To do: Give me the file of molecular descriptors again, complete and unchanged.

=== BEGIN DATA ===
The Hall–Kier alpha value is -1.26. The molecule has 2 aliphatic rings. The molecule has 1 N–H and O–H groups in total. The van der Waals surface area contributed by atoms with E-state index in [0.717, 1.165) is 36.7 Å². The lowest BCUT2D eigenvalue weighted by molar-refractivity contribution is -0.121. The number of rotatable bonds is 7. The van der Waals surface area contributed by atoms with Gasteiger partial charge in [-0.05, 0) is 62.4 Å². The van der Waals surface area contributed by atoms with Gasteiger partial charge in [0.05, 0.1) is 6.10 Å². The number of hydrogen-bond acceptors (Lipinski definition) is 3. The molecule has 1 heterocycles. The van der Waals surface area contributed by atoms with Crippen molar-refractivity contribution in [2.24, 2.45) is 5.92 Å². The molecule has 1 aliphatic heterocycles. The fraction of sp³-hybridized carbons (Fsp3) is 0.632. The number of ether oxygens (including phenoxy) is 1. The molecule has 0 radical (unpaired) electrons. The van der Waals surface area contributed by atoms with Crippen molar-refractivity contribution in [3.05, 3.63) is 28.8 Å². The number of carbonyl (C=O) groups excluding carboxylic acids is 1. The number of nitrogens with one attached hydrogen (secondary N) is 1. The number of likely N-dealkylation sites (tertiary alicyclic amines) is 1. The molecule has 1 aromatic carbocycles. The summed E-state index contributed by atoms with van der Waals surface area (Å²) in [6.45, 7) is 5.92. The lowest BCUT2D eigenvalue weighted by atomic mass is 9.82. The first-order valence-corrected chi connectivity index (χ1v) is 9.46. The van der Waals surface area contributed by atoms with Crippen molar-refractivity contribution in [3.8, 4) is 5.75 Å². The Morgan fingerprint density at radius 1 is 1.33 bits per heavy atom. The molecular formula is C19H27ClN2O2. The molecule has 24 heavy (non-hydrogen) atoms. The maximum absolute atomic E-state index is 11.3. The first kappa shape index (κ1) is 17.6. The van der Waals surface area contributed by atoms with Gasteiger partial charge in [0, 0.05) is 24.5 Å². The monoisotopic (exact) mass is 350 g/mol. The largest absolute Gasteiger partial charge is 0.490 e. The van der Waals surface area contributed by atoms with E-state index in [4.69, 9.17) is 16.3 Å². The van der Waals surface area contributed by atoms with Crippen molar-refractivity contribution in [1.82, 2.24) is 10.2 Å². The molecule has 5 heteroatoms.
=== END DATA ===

The Hall–Kier alpha value is -1.26. The molecule has 2 aliphatic rings. The molecule has 1 N–H and O–H groups in total. The van der Waals surface area contributed by atoms with E-state index in [0.717, 1.165) is 36.7 Å². The lowest BCUT2D eigenvalue weighted by molar-refractivity contribution is -0.121. The number of rotatable bonds is 7. The van der Waals surface area contributed by atoms with Gasteiger partial charge in [-0.05, 0) is 62.4 Å². The van der Waals surface area contributed by atoms with Gasteiger partial charge in [0.05, 0.1) is 6.10 Å². The number of hydrogen-bond acceptors (Lipinski definition) is 3. The molecule has 1 heterocycles. The van der Waals surface area contributed by atoms with Crippen molar-refractivity contribution in [2.24, 2.45) is 5.92 Å². The molecule has 1 aliphatic heterocycles. The fraction of sp³-hybridized carbons (Fsp3) is 0.632. The number of ether oxygens (including phenoxy) is 1. The molecule has 0 radical (unpaired) electrons. The van der Waals surface area contributed by atoms with Crippen molar-refractivity contribution in [3.05, 3.63) is 28.8 Å². The number of carbonyl (C=O) groups excluding carboxylic acids is 1. The number of nitrogens with one attached hydrogen (secondary N) is 1. The number of likely N-dealkylation sites (tertiary alicyclic amines) is 1. The molecule has 1 aromatic carbocycles. The summed E-state index contributed by atoms with van der Waals surface area (Å²) in [6.45, 7) is 5.92. The lowest BCUT2D eigenvalue weighted by atomic mass is 9.82. The first-order valence-corrected chi connectivity index (χ1v) is 9.46. The van der Waals surface area contributed by atoms with Crippen molar-refractivity contribution in [3.8, 4) is 5.75 Å². The Morgan fingerprint density at radius 1 is 1.33 bits per heavy atom. The molecular formula is C19H27ClN2O2. The molecule has 24 heavy (non-hydrogen) atoms. The maximum absolute atomic E-state index is 11.3. The first kappa shape index (κ1) is 17.6. The van der Waals surface area contributed by atoms with Gasteiger partial charge in [0, 0.05) is 24.5 Å². The monoisotopic (exact) mass is 350 g/mol. The largest absolute Gasteiger partial charge is 0.490 e. The van der Waals surface area contributed by atoms with E-state index in [4.69, 9.17) is 16.3 Å². The van der Waals surface area contributed by atoms with Crippen molar-refractivity contribution in [1.82, 2.24) is 10.2 Å². The molecule has 5 heteroatoms.